We identified 8 distinct heavy chain antibody fragments specific for beta amyloid. Whilst three of them recognized vascular and parenchymal beta amyloid deposits, the remaining five heavy chain antibody fragments recognized vascular beta amyloid specifically, failing to bind to parenchymal beta amyloid.
These heavy chain antibody fragments, selected from different libraries, demonstrated differential affinity for different epitopes when used for immunohistochemistry. These observations indicate that the llama heavy chain antibody fragments are the first immunologic probes with the ability to differentiate between parenchymal and vascular beta amyloid aggregates. This indicates that vascular and parenchymal beta amyloid deposits are heterogeneous in epitope presence/availability. The properties of these heavy chain antibody fragments make them potential candidates for use in in vivo differential diagnosis of Alzheimer disease and cerebral amyloid angiopathy. Continued use and characterization of these reagents will be necessary to fully understand the performance of these immunoreagents.
Alzheimer’s disease; Amyloid beta; Antibody; Histochemistry; Imaging; Immunoreactivity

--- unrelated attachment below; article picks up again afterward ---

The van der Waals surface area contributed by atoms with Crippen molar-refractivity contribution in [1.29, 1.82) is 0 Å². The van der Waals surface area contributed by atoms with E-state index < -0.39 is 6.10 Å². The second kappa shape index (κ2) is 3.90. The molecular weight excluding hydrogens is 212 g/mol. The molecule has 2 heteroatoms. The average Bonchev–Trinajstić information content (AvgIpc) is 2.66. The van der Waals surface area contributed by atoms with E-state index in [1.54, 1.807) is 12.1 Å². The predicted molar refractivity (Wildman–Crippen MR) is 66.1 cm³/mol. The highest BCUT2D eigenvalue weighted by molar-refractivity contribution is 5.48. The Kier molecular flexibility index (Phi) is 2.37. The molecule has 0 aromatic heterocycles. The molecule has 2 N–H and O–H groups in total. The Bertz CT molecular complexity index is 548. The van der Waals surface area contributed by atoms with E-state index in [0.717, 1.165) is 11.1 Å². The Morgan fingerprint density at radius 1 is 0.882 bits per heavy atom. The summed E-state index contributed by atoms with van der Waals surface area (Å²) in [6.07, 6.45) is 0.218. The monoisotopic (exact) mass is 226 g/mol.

Cerebral amyloid angiopathy (CAA), characterized by extracellular β-amyloid peptide (Aβ) deposits in vessel walls, is present in the majority of cases of Alzheimer disease and is a major cause of hemorrhagic stroke. Although the molecular pathways activated by vascular Aβ are poorly understood, extracellular matrix metalloproteinases (MMP) and Aβ-induced oxidative stress appear to play important roles. We adapted fluorogenic assays for MMP activity and ROS generation for use in vivo. Using multiphoton microcopy in APPswe/PS1dE9 and Tg-2576 transgenic mice, we observed strong associations between MMP activation, oxidative stress and CAA deposition in leptomeningeal vessels. Antioxidant treatment with α-phenyl-N-tert-butyl-nitrone (PBN) reduced oxidative stress associated with CAA (~50% reduction) without affecting MMP activation. Conversely, a selection of agents that inhibit MMP by different mechanisms of action, including minocycline, simvastatin and GM6001, reduced not only CAA-associated MMP activation (~30-40% reduction) but also oxidative stress (~40% reduction). The inhibitors of MMP did not have direct antioxidant effects. Treatment of animals with PBN or minocycline did not have a significant effect on CAA progression rates. These data suggest a close association between Aβ-related MMP activation and oxidative stress in vivo and raise the possibility that treatment with MMP inhibitors may have beneficial effects by indirectly reducing the oxidative stress associated with CAA.